In Paris, the 21st session of the Conference of Parties to the UN Framework on Climate Change includes about 40,000 participants, including 25,000 official delegates, from nearly 200 countries. Two of the sticking points under discussion in the closing days of the conference relate to how much countries should be able to invest in mitigation overseas to help meet their own targets, and how to assess the fairness of countries' overall contributions to reducing global emissions and limiting temperature increases. Both of these issues are important to New Zealand.
This is the second part of my discussion of what this country needs to consider for a low-emission future. The first was about setting targets top-down versus bottom up and a look at assessing costs and creating a domestic pathway toward zero-net emissions will be coming soon.
Balancing domestic and global contributions
The atmosphere doesn't care where emissions or emission reductions come from. New Zealand can make a legitimate contribution to global mitigation whether this is through domestic investment, overseas investment, or a combination of both. To date, New Zealand's climate policy has been designed to allow us to increase our own emissions while outsourcing our emission reductions to other countries as long as our producers were making economically efficient decisions that took the global cost of carbon into account.
That may have been a reasonable starting point, but the global price has collapsed and strategic domestic mitigation isn't happening. The reality is that New Zealand needs to decarbonise its own economy while helping other countries to make this transition. This would be a powerful choice to make and has benefits to all.
There is no ideal line between domestic and international mitigation effort, and I don't see any merit in fixing the position of that line now. That line may need to shift back and forth over time as new technologies emerge and countries' circumstances change. We can no longer rely on our old Kyoto strategy of deferring domestic action and expecting developing countries to sell us their so-called low-hanging fruit via cheap carbon credits. At the same time, new market and financing models for supporting developing country mitigation are emerging, so we also will not need to rely solely on high-cost domestic action in order to make an effective global contribution.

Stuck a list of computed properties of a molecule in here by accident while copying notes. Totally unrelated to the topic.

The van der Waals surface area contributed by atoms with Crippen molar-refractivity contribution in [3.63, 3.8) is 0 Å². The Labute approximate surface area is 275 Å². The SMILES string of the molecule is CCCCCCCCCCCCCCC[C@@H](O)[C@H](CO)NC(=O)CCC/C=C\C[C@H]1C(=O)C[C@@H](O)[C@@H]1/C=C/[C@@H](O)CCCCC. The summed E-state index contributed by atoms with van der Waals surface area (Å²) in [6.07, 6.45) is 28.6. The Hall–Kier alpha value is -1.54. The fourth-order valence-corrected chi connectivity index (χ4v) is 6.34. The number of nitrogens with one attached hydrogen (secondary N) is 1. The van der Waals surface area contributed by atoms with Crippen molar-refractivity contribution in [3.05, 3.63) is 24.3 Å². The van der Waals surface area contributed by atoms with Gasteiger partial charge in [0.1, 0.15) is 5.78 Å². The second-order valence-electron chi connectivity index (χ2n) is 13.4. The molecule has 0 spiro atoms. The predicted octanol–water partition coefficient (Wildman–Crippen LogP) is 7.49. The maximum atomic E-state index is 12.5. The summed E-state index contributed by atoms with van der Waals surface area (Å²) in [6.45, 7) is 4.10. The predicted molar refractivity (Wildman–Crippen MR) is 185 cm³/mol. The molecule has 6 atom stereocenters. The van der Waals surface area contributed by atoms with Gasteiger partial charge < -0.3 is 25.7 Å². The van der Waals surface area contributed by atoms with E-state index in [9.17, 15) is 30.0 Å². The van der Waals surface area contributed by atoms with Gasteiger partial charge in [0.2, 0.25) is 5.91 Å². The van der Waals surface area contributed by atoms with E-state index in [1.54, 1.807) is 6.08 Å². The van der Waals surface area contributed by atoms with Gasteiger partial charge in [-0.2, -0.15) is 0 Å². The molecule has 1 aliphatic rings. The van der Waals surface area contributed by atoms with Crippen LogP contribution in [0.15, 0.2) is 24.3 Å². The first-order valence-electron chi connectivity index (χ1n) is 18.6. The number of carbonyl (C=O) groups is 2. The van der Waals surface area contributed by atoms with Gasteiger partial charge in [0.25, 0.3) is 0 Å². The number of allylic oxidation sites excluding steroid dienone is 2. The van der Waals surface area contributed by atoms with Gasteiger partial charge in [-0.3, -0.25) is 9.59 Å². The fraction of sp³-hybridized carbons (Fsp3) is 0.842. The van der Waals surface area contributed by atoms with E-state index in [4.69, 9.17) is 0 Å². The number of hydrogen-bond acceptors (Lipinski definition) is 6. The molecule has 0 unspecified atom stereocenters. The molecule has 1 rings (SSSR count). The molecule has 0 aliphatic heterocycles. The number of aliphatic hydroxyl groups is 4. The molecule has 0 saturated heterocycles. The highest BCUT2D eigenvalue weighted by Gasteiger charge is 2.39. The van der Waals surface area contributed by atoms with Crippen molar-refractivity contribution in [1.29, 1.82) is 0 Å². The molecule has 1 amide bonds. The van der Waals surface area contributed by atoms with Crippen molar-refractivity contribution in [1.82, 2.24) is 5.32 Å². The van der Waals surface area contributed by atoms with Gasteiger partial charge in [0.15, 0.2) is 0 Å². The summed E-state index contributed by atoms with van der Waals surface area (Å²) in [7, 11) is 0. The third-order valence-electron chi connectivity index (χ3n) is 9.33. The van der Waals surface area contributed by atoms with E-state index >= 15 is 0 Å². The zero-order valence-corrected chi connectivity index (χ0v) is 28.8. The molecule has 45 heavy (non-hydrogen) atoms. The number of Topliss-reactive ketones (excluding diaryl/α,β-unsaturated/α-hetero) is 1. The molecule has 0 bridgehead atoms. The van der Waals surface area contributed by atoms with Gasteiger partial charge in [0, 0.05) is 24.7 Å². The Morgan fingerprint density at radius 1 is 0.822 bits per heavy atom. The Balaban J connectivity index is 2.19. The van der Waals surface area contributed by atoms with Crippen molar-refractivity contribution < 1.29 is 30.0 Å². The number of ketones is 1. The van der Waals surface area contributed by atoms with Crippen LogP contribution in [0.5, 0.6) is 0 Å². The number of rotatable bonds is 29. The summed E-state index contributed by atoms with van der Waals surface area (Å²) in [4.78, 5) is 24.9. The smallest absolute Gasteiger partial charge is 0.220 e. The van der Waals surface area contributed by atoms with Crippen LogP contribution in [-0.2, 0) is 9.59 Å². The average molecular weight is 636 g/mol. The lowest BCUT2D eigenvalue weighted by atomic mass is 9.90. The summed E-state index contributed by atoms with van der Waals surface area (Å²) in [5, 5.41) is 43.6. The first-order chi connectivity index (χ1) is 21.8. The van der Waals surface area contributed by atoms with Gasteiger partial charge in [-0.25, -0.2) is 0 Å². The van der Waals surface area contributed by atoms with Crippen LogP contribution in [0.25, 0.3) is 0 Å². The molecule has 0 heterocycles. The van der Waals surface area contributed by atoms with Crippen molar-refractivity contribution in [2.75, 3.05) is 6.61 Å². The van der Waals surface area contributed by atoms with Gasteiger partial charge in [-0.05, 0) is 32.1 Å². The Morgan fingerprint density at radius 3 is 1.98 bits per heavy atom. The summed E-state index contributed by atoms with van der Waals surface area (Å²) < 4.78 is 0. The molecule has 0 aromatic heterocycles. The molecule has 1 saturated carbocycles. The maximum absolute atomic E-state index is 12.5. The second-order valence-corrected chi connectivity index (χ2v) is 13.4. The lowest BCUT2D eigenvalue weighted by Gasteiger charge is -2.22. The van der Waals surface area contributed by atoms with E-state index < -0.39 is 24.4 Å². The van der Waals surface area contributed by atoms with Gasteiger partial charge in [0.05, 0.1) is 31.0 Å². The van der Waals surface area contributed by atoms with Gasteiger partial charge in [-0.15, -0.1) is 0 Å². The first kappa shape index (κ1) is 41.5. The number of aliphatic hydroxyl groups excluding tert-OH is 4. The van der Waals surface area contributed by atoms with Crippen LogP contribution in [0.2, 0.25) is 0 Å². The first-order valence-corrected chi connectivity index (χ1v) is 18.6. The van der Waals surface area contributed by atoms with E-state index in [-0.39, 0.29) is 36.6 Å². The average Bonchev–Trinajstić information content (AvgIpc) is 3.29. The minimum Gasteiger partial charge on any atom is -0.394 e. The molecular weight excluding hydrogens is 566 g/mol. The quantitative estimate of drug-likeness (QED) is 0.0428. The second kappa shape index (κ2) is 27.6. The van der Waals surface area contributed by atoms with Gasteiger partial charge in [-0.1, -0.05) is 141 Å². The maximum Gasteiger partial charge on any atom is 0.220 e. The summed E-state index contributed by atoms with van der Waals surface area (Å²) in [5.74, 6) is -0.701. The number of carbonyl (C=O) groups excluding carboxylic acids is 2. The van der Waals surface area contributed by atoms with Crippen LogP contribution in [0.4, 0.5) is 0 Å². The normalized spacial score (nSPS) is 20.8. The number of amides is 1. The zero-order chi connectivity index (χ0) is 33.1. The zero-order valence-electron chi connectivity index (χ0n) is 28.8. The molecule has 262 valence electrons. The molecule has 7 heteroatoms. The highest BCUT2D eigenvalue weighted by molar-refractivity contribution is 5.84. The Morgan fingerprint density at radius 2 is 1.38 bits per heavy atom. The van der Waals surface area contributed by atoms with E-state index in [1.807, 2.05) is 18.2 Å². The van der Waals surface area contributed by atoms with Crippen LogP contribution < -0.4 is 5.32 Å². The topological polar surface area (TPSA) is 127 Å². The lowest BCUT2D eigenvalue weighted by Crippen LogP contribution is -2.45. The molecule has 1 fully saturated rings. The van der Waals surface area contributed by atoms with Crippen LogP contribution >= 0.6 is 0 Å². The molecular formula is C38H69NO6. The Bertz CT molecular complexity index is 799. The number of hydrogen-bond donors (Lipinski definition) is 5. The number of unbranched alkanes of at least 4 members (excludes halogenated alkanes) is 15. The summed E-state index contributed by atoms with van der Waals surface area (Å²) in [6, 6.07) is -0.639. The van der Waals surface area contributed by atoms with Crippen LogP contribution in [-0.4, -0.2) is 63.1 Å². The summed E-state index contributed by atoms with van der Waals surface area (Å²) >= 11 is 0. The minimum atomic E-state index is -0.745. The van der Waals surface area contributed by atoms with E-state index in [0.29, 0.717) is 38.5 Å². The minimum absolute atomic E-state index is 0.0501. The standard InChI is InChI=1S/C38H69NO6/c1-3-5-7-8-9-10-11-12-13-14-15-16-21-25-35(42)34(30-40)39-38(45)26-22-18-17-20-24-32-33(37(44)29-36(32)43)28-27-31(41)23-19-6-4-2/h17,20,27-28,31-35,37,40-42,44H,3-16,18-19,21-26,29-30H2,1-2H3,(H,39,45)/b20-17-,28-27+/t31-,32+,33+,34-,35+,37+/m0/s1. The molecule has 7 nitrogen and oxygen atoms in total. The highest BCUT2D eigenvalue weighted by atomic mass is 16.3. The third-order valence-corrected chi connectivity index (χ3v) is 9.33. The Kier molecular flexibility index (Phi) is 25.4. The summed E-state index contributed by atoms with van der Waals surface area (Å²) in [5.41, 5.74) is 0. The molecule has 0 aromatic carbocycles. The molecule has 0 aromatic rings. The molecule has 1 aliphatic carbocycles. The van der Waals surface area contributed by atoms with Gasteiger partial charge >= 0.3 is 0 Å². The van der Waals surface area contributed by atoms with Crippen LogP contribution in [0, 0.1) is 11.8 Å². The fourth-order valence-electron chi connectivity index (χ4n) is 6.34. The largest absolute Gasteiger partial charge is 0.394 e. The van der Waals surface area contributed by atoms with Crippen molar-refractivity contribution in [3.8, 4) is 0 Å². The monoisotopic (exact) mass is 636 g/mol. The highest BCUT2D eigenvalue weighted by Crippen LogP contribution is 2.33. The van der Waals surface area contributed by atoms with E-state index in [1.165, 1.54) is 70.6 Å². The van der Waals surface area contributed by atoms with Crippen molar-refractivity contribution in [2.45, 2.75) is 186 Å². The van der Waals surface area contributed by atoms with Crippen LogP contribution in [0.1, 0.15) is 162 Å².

Our domestic mitigation potential need not limit our global contribution and it's important to think strategically about how we can contribute on both fronts.
There are many dimensions to fairness. All countries need to transition toward zero net emissions; the element of fairness is in how quickly countries make the transition and how much they contribute to the global cost of the transition. Ultimately I think that fairness will not be dictated by a formulaic calculation of atmospheric entitlement or mitigation cost per capita or as a percentage of GDP. Instead, it will come more from the heart, driven by some combination of our capacity to reduce emissions, our willingness to take responsibility for contributing to the problem, our natural human desire to help others and prevent harm, and - very significantly - the benefits we stand to gain nationally and globally from accelerating our effort and encouraging others to act.
I am encouraged by the turnout at the recent climate marches around the world and people's interest in finding opportunities to reduce emissions, including at a household level.
Perhaps we can be guided by a fresh take on the Golden Rule: "Emit unto others as we would have them emit unto us."